The surprising story of the world’s oldest dot-com

14 Mar 2015 | Author: | No comments yet »

A look back: 30 years of the dot-com domain.

The world’s very first dot com will turn 30-years-old this upcoming Sunday and we’re not talking about Kim Dotcom who’s already 41-years-old, we’re talking about a “.com” domain name: Symbolics.com Viral interest in this story, which was reported by Network World earlier this morning, has reached the heights of trending status across the web today.The first dot-com turns 30 this weekend, with CNN reporting that the company’s purchase of the world’s oldest dot-com domain, symbolics.com, predates the World Wide Web by four years. “Symbolics was one of the original makers of computer workstations, and the company even got a mention in the movie ‘Jurassic Park.’ But the ‘Lisp’ computer language that Symbolics developed eventually faded in popularity.

The Cambridge-headquartered company went out of business about a decade ago (though remnants live on) and in August 2009 the Symbolics.com address was sold for an undisclosed sum to XF.com Investments, whose CEO Aron Meystedt said in a press release: “For us to own the first domain is very special to our company, and we feel blessed for having the ability to obtain this unique property.” Today it looks like more of a white elephant than a blessing, what with a largely empty “cityscape” design and a blog that hasn’t been updated in two years. Back in the mid-to-late 1980s, the Internet was available to a very limited number of users and called ARPANET, the sites largely used for research and defense. Yet Meystedt remains optimistic, at least outwardly. “We created the city concept to make browsing the site fun, but it also could grow into a revenue-generating property if we allow advertisers to sponsor elements in the cityscape,” he says. With the launch of the domains, though, there was a way to organize and set “domains.” In 1990, the development of HTML and URLs helped make ARPANET obsolete and we moved towards what we think of now as the Internet. The now defunct computer manufacturer Symbolics and its assets were acquired by Symbolics, Inc., who continues to sell and maintain the Open Genera Lisp system and the Macsyma computer algebra system.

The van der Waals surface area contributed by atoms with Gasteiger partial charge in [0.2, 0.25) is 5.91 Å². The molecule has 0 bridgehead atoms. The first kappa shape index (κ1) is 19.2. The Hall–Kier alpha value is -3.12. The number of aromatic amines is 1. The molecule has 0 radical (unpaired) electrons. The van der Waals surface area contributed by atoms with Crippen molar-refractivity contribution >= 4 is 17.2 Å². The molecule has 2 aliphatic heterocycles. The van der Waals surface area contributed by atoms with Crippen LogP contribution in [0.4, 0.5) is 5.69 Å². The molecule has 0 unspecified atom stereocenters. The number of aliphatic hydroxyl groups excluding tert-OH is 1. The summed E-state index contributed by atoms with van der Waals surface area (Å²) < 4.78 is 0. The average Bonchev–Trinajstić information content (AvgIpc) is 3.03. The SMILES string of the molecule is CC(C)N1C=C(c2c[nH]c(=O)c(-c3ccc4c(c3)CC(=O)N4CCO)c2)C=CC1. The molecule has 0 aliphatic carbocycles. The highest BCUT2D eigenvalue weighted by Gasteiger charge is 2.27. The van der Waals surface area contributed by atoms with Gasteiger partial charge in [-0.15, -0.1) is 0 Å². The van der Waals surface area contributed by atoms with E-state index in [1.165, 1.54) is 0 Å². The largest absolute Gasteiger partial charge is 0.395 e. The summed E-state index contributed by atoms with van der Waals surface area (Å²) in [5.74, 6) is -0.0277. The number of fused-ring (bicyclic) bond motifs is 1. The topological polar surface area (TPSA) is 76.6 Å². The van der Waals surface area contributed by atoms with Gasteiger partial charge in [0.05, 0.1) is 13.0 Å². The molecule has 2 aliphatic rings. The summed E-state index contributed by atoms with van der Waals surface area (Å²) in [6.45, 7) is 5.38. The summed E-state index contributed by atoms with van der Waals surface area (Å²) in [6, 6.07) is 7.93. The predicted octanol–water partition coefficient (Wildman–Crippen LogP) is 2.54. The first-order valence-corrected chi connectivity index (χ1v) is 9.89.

Both the company and the symbolics.com website still exist today, with the company maintaining the Lisp operating system that continues in limited use by some companies and government agencies, the report notes. The design includes clickable elements that reward the visitor with nuggets of information about the Internet, such as: “Gmail first launched on April 1st, 2004. The mid-’90s launched an obsession with the Internet, AOL bringing chat rooms to live, IRC use exploded, and more and more companies began to launch their own “domains” using the dot-com website. It was widely assumed the service was an April Fools Day joke.” “As far as traffic, the daily visitors can range from several hundred to several thousand,” Meystedt says. “This usually depends on how well Symbolics.com is circulated on social media or news blogs.” The problem here appears obvious: Symbolics.com is not Plymouth Rock; it would appear to be valuable – at least in a business sense – only if you’re running a company called Symbolics.

Back then, calling the Internet something akin to the “wild, wild west” wasn’t inaccurate: look at the history of WhiteHouse.com as mentioned above. And, eventually, technology advanced to the point where you didn’t have to tie up a phone line just to spend and hour downloading three or four photos. (What you downloaded was, of course, entirely up to you.) Now, the Internet moves at lightning speed thanks to more advances, and most people don’t even have to be wired in to use it anymore.

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